Ontario’s Most Stunning Lakeside Bike Rides

Pedal alongside shimmering waterfronts on these scenic trails, paths and roads.

With more than 200,000 lakes in Ontario, there’s no shortage of cycling possibilities that travel alongside water. The routes in this guide to our favourite lakeside rides in Ontario were chosen for their beauty as well as proximity to connecting cycling routes, tourist attractions, and amenities cyclists need, like bike shops and bakeries.

Ontario’s landscape is diverse. In addition to enchanting lakeside vistas, these waterfront rides promise to immerse cyclists in wilderness forests, charming communities, rolling countrysides and historical sites. So, whether you’re an avid cyclist or just getting started, use the guide below to plan your next two-wheeled adventure and enjoy the best way to experience the beauty of Ontario.

bike proped against a pine tree in front of a bridge to St Joseph Island
Cross the bridge onto St. Joseph Island where the roads are scenic and there’s little traffic. Source: Martin Lortz

Island Loop, St. Joseph Island

St. Joseph Island is a cyclist’s paradise. The quiet and quaint island boasts a well-established 68-kilometre road-riding loop that includes rolling hills, pastoral views and friendly locals, nestled amongst maple forests, century farms and the Canadian Shield. Add in beaches, cozy accommodations, farmers’ markets and two picturesque waterfront communities—Hilton Beach and Richards Landing—and the island has almost all the amenities a cyclist needs. See a map of the route here.

St. Joe’s, as it’s often called, is more than just a pretty island. There is plenty of history here, too. Cyclists may want to include a stop at Fort St. Joseph National Historic Site, the island’s museum and a small turn-of-the-century jail site, which claims to be North America’s oldest and smallest poured concrete lock-up. Green thumbs won’t want to miss the expansive and lovingly cared-for grounds at Adcock’s Woodland Gardens. This hidden gem has wildflowers, roses, lilies, poppies, begonias, dahlias, hydrangeas, irises and more. It’s also home to what may be the world’s most northerly outdoor-growing pineapple plant (as of 2022, it was tiny). If that’s not enough reason to love St. Joe’s, roughly 18 percent of Ontario’s maple syrup is produced on the island. Stop in at Gilbertson’s Pancake House for a taste.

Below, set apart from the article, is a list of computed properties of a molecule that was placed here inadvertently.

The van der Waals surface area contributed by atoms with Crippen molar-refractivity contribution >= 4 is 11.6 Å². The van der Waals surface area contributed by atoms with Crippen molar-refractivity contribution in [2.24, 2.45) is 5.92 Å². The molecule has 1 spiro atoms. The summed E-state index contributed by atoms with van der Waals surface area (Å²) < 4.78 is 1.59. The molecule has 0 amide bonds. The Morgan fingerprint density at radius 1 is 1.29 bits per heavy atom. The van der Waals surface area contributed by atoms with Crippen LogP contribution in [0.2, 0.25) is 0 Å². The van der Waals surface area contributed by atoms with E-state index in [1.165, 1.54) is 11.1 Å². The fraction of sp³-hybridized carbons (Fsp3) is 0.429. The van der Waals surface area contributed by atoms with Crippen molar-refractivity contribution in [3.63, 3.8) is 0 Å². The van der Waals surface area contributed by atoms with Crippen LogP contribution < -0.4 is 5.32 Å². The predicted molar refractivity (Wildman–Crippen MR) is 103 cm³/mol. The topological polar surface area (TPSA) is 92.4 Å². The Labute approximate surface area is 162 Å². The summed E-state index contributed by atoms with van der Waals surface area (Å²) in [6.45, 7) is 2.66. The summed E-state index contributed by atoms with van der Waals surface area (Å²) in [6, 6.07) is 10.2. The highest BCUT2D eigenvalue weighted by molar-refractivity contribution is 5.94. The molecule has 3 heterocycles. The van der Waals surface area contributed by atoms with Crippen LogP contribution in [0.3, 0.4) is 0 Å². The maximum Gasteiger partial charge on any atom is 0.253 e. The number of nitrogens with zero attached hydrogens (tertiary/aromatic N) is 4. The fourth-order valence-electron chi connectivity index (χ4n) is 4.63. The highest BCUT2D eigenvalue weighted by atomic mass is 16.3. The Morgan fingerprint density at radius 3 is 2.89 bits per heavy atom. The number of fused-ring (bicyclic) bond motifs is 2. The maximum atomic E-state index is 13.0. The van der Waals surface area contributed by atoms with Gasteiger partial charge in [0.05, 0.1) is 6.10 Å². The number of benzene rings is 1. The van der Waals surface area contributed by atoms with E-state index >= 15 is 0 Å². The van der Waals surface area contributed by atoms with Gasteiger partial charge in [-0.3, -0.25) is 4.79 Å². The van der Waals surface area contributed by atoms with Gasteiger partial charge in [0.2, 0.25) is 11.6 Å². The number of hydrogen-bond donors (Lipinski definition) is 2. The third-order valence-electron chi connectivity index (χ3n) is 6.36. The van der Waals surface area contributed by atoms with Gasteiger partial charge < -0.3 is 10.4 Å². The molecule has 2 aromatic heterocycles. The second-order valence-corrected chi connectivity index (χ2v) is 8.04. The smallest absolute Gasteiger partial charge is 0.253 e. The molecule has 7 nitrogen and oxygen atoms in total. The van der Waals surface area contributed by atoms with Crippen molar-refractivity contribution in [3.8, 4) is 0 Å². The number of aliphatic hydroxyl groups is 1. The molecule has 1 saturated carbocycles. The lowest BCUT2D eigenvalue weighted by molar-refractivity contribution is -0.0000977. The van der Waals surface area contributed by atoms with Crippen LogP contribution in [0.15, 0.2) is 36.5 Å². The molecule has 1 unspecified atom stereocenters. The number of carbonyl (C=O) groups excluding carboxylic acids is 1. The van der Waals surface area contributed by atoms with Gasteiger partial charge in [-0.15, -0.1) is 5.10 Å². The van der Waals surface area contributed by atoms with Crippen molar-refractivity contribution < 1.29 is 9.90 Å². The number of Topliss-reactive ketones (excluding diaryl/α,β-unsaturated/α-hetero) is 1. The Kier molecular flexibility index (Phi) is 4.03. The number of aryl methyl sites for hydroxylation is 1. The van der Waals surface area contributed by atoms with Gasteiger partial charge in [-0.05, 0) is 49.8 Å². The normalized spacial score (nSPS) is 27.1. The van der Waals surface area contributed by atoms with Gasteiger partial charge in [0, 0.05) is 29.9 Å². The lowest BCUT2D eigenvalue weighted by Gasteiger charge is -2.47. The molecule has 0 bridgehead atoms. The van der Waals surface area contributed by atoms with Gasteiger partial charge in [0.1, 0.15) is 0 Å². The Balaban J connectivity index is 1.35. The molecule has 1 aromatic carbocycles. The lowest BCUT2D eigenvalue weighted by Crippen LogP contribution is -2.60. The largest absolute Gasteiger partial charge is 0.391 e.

For cyclists who want to continue their journey, St. Joseph Island is close to the North Channel Waterfront Trail and the cycling mecca of Manitoulin Island.


Bicycle rentals are available at Hilton Beach Marina and Richards Landing. A bike repair station in Richards Landing has an air pump, bike stand and tools for minor repairs.

Lake Laurentian Loop, Sudbury

Lake Laurentian Conservation Area is located just a 10-minute drive from downtown Sudbury. The protected green space is a pocket of wilderness amongst the city’s urban development. It encompasses 950 hectares and boasts 20 kilometres of trails to explore, which include impressive lookouts, lakes, wetlands, and bird and wildlife spotting opportunities. These multiuse trails are open year-round and shared by cyclists, runners, hikers and skiers.

The Lake Laurentian Loop is a challenging 10-kilometre trail ideal for intermediate cyclists with good fitness on mountain bikes. The trail travels around the lake and includes a climb to a stunning panorama viewpoint over the water and surrounding area, as well as two bridges with viewing decks. View a trail map here.